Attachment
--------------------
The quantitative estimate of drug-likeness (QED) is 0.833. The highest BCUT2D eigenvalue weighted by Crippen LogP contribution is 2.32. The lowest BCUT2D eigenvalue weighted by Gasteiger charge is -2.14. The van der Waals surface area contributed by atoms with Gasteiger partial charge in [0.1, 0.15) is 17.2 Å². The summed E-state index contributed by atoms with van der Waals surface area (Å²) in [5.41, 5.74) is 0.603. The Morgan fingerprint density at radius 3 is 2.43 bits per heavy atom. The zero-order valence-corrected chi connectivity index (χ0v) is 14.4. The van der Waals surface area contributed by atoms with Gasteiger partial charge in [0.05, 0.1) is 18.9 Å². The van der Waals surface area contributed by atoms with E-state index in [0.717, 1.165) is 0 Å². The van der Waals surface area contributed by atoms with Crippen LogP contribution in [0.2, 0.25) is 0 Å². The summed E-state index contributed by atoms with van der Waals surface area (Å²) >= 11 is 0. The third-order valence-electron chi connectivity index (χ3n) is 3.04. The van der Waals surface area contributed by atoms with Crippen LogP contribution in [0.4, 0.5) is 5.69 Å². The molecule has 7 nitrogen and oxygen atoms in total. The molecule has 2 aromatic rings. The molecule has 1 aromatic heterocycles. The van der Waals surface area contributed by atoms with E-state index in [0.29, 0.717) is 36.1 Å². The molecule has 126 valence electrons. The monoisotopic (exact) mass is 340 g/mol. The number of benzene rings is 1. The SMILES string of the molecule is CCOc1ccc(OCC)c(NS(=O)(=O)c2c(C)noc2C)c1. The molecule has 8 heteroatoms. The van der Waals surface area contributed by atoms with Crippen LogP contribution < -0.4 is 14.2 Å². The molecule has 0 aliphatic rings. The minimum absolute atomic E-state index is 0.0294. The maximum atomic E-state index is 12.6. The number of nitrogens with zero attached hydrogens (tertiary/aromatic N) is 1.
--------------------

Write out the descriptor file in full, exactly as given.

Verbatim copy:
The quantitative estimate of drug-likeness (QED) is 0.833. The highest BCUT2D eigenvalue weighted by Crippen LogP contribution is 2.32. The lowest BCUT2D eigenvalue weighted by Gasteiger charge is -2.14. The van der Waals surface area contributed by atoms with Gasteiger partial charge in [0.1, 0.15) is 17.2 Å². The summed E-state index contributed by atoms with van der Waals surface area (Å²) in [5.41, 5.74) is 0.603. The Morgan fingerprint density at radius 3 is 2.43 bits per heavy atom. The zero-order valence-corrected chi connectivity index (χ0v) is 14.4. The van der Waals surface area contributed by atoms with Gasteiger partial charge in [0.05, 0.1) is 18.9 Å². The van der Waals surface area contributed by atoms with E-state index in [0.717, 1.165) is 0 Å². The van der Waals surface area contributed by atoms with Crippen LogP contribution in [0.2, 0.25) is 0 Å². The summed E-state index contributed by atoms with van der Waals surface area (Å²) >= 11 is 0. The third-order valence-electron chi connectivity index (χ3n) is 3.04. The van der Waals surface area contributed by atoms with Crippen LogP contribution in [0.4, 0.5) is 5.69 Å². The molecule has 7 nitrogen and oxygen atoms in total. The molecule has 2 aromatic rings. The molecule has 1 aromatic heterocycles. The van der Waals surface area contributed by atoms with E-state index in [0.29, 0.717) is 36.1 Å². The molecule has 126 valence electrons. The monoisotopic (exact) mass is 340 g/mol. The number of benzene rings is 1. The SMILES string of the molecule is CCOc1ccc(OCC)c(NS(=O)(=O)c2c(C)noc2C)c1. The molecule has 8 heteroatoms. The van der Waals surface area contributed by atoms with Crippen LogP contribution < -0.4 is 14.2 Å². The molecule has 0 aliphatic rings. The minimum absolute atomic E-state index is 0.0294. The maximum atomic E-state index is 12.6. The number of nitrogens with zero attached hydrogens (tertiary/aromatic N) is 1.